Publisher: Psychology Today
Studies show that hypnosis can treat everything from chronic pain to poor study habits. Chances are, it can work for you.
Nancy Jordan sat down in my office and lit a cigarette - a deadly habit, given her severe asthma and tobacco allergies. Jonathan Hunter, M.D. - my supervisor, her psychotherapist - was also in the room. He wanted to attend Nancy's first hypnotherapy session to put the shy college sophomore at ease. I knew he was also eager to observe hypnosis. "Hunter," as he was known, was supervising my graduate school psychotherapy program. Although Hunter was no hypnotist, I had taken a hypnosis course and had been practicing on volunteers for a semester. We agreed that he would direct me on general psychological aspects of Nancy's treatment, my first hypnotherapy case.
I positioned my chair at a 90-degree angle to the recliner in which my young patient sat. I asked Nancy to look up at the ceiling, where four porous tiles intersected in a neat point. I have yet to encounter a hypnotist who uses a swinging gold pocket watch. Instead, we ask clients to gaze at a steady object to block distracting visual stimuli.
"Stare at the point on the ceiling and let your breathing become slow and deep. Let your body begin to relax, starting with the muscles of your feet and toes. Let your thighs relax; let all tension flow out of your legs." I gradually slowed my voice as I spoke to subliminally cue her breathing to slow down. "As you continue to stare at the point on the ceiling, your eyelids become heavier, as if a weight were attached, pulling them gently down. You may notice the point starting to move or change color; that will be a sign that you are beginning to go into hypnosis. Each time you blink, it gets harder to open your eyes. Soon they will close completely, and you will sink into a peaceful, sleeplike state." Nancy looked drowsy, and her eyes began to droop.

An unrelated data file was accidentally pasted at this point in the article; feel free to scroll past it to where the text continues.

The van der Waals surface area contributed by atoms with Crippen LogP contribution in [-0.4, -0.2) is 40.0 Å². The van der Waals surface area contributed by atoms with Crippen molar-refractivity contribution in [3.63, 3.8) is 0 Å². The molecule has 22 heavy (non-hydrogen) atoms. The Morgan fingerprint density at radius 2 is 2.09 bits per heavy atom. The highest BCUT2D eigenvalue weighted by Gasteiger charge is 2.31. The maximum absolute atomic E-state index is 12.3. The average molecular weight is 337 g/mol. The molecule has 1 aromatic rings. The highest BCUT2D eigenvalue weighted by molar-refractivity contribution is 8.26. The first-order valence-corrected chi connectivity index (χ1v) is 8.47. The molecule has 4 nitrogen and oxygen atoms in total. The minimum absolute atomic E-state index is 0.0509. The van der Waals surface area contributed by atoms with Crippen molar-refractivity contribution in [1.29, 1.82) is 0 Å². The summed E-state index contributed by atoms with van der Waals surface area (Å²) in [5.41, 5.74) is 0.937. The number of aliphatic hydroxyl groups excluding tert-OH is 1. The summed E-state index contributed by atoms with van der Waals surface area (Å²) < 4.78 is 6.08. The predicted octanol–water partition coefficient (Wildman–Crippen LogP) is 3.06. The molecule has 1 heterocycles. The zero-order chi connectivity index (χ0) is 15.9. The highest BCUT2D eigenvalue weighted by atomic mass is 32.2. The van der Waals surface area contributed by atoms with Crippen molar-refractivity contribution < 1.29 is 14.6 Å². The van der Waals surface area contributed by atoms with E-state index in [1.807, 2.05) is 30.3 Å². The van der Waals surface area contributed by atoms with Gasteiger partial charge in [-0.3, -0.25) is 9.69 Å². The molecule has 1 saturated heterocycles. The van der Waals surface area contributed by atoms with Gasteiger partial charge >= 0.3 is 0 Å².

At that point I glanced over at Hunter to see what he thought of the induction. The worst reaction my insecure imagination could conjure was mild disapproval, but what I saw was infinitely more dismaying: My big, rangy supervisor sat slumped in his chair. His eyes were closed, muscles lax, breathing barely detectable.
I stalled as I wondered what to do next. I could just proceed, but I had no idea how Hunter, a nonsmoker, would respond to my commands about Nancy's smoking. What if he woke, thinking he did smoke? I decided to bring both Nancy and Hunter out of the trance. She gradually opened her eyes as his popped open. After a moment of confusion, he quickly affected a look of exaggerated nonchalance. I made another appointment with Nancy, and she went on her way.
"You were out cold!" I announced to Hunter the instant the door closed behind her.
He looked perplexed again. "I think I dozed off. I remember you saying my eyes would close - er, I mean, her eyes would close. Maybe I was hypnotized."
Can you be hypnotized? Most people like to think that they can't. There is often the suspicion that being hypnotized could label them as being weak-willed, naïve or unintelligent. But in fact, modern research shows that hypnotizability is correlated with intelligence, concentration and focus. Hypnosis is not an all-or-nothing phenomenon, but rather a continuum. Most people can be hypnotized to some degree - the only question is how far.